Minister of Justice De Weever commends INTERPOL Coordinated Operation on Human Trafficking

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POND ISLAND – The International Police Organization (INTERPOL) recently carried out a successful law enforcement coordinated Operation Libertad project to combat human trafficking in the Caribbean.

More than 500 police officers in 13 countries including from Aruba and Curacao, took part in the operation that led to the apprehension of 22 individuals.

Minister of Justice Cornelius de Weever said on Thursday that he commends the INTERPOL coordinated operation for its success and pointed out to the importance of cooperation and collaboration.

INTERPOL reported that nearly 350 potential victims of sexual exploitation and forced labour were rescued in the Caribbean, Central and South America.

“Cooperation is essential among law enforcement partners within the Kingdom and within the Region.  Law enforcement entities are doing invaluable work to bring human trafficking crimes to justice, and at the same time, standing up for the rights and interests of the victims who have been taken advantage of.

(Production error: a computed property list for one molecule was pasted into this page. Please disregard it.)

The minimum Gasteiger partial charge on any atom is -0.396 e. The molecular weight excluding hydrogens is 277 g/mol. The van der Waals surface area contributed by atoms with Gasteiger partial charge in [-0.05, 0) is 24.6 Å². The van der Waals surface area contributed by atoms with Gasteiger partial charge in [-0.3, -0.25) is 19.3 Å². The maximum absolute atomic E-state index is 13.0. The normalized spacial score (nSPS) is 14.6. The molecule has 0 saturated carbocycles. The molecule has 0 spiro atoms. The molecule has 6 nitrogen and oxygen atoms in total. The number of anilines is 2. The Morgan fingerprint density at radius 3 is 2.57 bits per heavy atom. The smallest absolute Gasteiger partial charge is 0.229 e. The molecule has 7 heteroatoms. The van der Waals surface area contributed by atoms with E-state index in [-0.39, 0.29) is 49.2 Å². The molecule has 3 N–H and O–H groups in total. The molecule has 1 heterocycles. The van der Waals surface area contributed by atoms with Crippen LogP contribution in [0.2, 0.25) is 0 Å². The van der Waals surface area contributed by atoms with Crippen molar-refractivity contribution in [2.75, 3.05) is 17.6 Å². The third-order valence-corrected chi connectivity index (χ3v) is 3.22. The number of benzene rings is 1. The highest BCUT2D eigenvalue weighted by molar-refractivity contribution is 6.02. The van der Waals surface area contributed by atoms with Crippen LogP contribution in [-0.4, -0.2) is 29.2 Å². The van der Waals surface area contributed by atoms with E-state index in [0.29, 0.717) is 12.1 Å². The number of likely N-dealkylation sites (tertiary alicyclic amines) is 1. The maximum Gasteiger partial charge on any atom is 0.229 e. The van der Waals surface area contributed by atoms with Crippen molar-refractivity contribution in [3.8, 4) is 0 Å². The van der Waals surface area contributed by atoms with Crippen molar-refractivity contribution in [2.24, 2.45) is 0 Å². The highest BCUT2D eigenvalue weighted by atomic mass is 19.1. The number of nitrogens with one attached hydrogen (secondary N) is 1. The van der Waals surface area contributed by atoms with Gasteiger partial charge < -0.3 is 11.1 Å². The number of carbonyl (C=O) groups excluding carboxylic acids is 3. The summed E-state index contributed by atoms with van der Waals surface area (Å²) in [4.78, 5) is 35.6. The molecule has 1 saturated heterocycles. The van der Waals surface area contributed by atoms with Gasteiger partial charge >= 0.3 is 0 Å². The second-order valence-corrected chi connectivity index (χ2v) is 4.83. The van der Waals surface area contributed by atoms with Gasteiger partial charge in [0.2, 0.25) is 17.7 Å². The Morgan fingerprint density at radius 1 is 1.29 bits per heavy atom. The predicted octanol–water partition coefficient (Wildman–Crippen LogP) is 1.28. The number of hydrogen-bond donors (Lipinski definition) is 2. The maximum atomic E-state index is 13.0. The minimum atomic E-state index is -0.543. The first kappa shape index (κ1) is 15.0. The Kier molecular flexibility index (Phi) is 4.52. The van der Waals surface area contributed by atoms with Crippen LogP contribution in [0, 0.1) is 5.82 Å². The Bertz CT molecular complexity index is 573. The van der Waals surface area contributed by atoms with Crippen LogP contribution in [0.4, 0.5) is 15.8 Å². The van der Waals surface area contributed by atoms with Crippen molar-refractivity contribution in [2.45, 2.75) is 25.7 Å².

“As countries we must continue to take steps to forge and to strengthen partnerships across the Kingdom, within the Region and across international borders.  Such partnership and cooperation can be seen in the success of Operation Libertad,” Minister of Justice Cornelius de Weever said on Thursday.

In addition to coordinated police raids, searches were carried out against INTERPOL’s criminal databases, generating 30 hits, including 25 for Stolen and Lost Travel Documents. Computer equipment, mobiles phones and cash were also seized.

Both men and women, including minors, were discovered working in night clubs, farms, mines, factories and open-air markets.

To ensure victims received the necessary care following their rescue, social services and NGOs were involved in conducting post-operation interviews and providing support services to victims.

The operation was the culmination of the two-and-a-half year project funded by the Government of Canada, which provided specialized training to investigators and immigration officers in order to enhance operational expertise and regional coordination to combat human trafficking.

Participating countries: Antigua and Barbuda, Aruba, Barbados, Belize, Brazil, Curacao, Guyana, Jamaica, Saint Lucia, Saint Vincent and the Grenadines, Trinidad and Tobago, Turks and Caicos Islands and Venezuela.

The Joint Regional Communications Centre (JRCC) in Barbados hosted the operational coordination centre, with specialist officers from INTERPOL’s Trafficking in Human Beings unit deployed to the region.

Support was provided by the INTERPOL Command and Coordination Centre at the General Secretariat in Lyon, France and at the INTERPOL Regional Bureau in Buenos Aires, Argentina.